The Israelites sampled their provisions but did not inquire of the LORD. Then Joshua made a treaty of peace with them to let them live, and the leaders of the assembly ratified it by oath. – Joshua 9:14-15
The Gibeonites had undertaken a daring (and dishonest) scheme to trick Israel into making a treaty of peace with them, and as we see in today’s passage, the ruse worked.
Adolph Harstad writes:
A sharp comment from the authors says of Israel, “but the word of the LORD they did not inquire.” … They should have received direction through the high priest, who would ask God on behalf of Joshua and all Israel by means of the Urim and Thumin, the objects in the high priest’s breastplate. In Numbers 27:18-23 the LORD commanded Moses to station Joshua before Eleazar, the high priest, by asking the high priest, who would “inquire for him by the decision of the Urim before the LORD. Joshua and Israel may have acted logically and rationally based on the visible evidence, but they have shown a lack of spiritual wisdom or discernment. This is the second time a weakness of Joshua is brought out. His career otherwise is characterized by faithful obedience to the Word fo the LORD and by spirituality, which go together.
The author wants readers to know that decisions may be wise and rational by human standards but at the same time foolish and perilous because the word of the LORD is ignored. Even after the most careful deliberation, God’s people are to leave everything in His hands and say, “If the LORD wills, we shall live and shall do this or that” (James 4;15). Ultimately it is the will of God that determines whether a decision is wise or foolish. We seek His will while asking important decisions when we pray, then proceed humbly, examining whether our decision conflicts in any way with God’s word. Like all good things that God has created, the decision-making process too is “sanctified by the word of God and prayer.” (1 Timothy 4:5) …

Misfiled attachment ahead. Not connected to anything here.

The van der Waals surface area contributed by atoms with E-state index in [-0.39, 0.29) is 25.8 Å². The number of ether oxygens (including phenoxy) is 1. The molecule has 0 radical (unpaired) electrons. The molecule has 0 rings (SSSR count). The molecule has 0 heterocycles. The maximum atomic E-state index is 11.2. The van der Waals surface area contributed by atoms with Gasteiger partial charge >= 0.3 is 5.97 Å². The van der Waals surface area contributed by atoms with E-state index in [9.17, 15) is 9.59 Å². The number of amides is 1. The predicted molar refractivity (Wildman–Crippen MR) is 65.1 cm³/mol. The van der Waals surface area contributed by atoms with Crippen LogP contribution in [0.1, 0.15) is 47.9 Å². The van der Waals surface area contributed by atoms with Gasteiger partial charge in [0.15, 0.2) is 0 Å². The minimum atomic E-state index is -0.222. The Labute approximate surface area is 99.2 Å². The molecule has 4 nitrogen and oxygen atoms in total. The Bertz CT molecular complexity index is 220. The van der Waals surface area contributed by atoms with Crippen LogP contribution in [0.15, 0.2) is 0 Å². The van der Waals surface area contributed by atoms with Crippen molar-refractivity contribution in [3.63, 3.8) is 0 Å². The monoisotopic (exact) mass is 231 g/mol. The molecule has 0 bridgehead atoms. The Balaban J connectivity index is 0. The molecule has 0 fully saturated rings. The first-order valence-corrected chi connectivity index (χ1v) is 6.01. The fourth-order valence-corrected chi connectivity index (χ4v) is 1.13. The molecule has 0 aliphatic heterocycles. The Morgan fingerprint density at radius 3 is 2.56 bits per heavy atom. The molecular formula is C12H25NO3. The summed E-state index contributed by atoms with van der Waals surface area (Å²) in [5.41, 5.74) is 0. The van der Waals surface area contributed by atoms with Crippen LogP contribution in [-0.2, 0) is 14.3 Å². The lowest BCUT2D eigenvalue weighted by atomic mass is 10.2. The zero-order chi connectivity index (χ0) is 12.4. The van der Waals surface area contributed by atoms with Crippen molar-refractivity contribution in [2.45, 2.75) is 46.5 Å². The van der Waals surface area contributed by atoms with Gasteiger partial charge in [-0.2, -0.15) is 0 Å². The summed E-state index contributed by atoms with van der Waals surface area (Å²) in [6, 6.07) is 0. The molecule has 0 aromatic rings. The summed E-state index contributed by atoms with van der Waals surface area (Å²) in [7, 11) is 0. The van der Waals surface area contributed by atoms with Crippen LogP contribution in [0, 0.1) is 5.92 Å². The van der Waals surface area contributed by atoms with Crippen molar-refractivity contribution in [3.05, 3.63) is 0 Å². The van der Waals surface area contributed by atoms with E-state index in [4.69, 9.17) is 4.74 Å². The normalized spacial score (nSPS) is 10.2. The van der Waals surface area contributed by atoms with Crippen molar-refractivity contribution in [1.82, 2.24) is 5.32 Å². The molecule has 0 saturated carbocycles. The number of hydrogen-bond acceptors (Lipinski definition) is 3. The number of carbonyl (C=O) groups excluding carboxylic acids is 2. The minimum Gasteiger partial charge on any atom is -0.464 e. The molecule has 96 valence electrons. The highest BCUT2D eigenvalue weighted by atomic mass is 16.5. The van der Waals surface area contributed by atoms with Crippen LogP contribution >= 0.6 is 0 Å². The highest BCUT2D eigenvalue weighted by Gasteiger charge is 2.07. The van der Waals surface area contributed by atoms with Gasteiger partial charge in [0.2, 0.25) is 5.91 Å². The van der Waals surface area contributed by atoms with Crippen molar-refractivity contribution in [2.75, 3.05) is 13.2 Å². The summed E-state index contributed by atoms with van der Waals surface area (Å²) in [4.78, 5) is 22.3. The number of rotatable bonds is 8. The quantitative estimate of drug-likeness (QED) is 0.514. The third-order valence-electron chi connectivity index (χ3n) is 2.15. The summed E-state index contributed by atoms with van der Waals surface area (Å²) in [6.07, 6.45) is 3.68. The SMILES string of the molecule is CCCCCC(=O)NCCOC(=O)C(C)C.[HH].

Joshua, as leader of Israel, makes the treaty: he “made for them peace, and he cut for them a covenant to keep them alive.” It will be clear from Joshua 10 that these terms imply more than that Israel would refrain from aggression toward Gibeon. Joshua is guaranteeing the safety of the Gibeonites and obligating himself and Israel to provide military support for them if they are threatened. Joshua is not alone in the treaty-making process. “The leaders of the congregation swore an oath to them [the Gibeonites]” This would have been a solemn oath in the name of the LORD to ratify the pact. That sworn oath will be critical in the dilemma with which the nation soon must grapple.
MEMORY WORK – Shorter Catechism Q/A 49
Q. 49. Which is the second commandment?
A. The second commandment is, Thou shalt not make unto thee any graven image, or any likeness of anything that is in heaven above, or that is in the earth beneath, or that is in the water under the earth: thou shalt not bow down thyself to them, nor serve them: for I the Lord thy God am a jealous God, visiting the iniquity of the fathers upon the children unto the third and fourth generation of them that hate me; and showing mercy unto thousands of them that love me, and keep my commandments.